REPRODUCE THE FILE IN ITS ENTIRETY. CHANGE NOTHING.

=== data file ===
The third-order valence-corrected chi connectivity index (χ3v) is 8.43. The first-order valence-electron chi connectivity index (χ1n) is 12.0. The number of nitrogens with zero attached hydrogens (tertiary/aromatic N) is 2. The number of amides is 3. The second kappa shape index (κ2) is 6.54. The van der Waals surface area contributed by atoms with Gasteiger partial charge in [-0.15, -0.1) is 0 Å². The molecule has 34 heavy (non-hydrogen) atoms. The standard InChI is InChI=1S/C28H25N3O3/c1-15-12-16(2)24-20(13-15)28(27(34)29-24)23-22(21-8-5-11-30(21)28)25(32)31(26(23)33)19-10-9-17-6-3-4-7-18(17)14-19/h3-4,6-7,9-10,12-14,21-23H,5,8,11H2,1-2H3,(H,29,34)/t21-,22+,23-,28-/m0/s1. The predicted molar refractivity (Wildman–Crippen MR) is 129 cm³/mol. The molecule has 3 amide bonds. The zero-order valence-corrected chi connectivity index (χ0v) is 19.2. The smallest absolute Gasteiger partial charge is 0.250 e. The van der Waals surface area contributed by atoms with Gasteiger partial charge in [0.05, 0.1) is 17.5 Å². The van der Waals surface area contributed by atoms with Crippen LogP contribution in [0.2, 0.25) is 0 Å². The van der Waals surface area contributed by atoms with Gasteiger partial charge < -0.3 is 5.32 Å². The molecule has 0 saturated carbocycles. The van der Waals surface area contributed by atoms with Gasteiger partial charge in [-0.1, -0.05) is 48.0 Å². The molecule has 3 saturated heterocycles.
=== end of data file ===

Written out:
The third-order valence-corrected chi connectivity index (χ3v) is 8.43. The first-order valence-electron chi connectivity index (χ1n) is 12.0. The number of nitrogens with zero attached hydrogens (tertiary/aromatic N) is 2. The number of amides is 3. The second kappa shape index (κ2) is 6.54. The van der Waals surface area contributed by atoms with Gasteiger partial charge in [-0.15, -0.1) is 0 Å². The molecule has 34 heavy (non-hydrogen) atoms. The standard InChI is InChI=1S/C28H25N3O3/c1-15-12-16(2)24-20(13-15)28(27(34)29-24)23-22(21-8-5-11-30(21)28)25(32)31(26(23)33)19-10-9-17-6-3-4-7-18(17)14-19/h3-4,6-7,9-10,12-14,21-23H,5,8,11H2,1-2H3,(H,29,34)/t21-,22+,23-,28-/m0/s1. The predicted molar refractivity (Wildman–Crippen MR) is 129 cm³/mol. The molecule has 3 amide bonds. The zero-order valence-corrected chi connectivity index (χ0v) is 19.2. The smallest absolute Gasteiger partial charge is 0.250 e. The van der Waals surface area contributed by atoms with Gasteiger partial charge in [0.05, 0.1) is 17.5 Å². The van der Waals surface area contributed by atoms with Crippen LogP contribution in [0.2, 0.25) is 0 Å². The van der Waals surface area contributed by atoms with Gasteiger partial charge < -0.3 is 5.32 Å². The molecule has 0 saturated carbocycles. The van der Waals surface area contributed by atoms with Gasteiger partial charge in [-0.1, -0.05) is 48.0 Å². The molecule has 3 saturated heterocycles.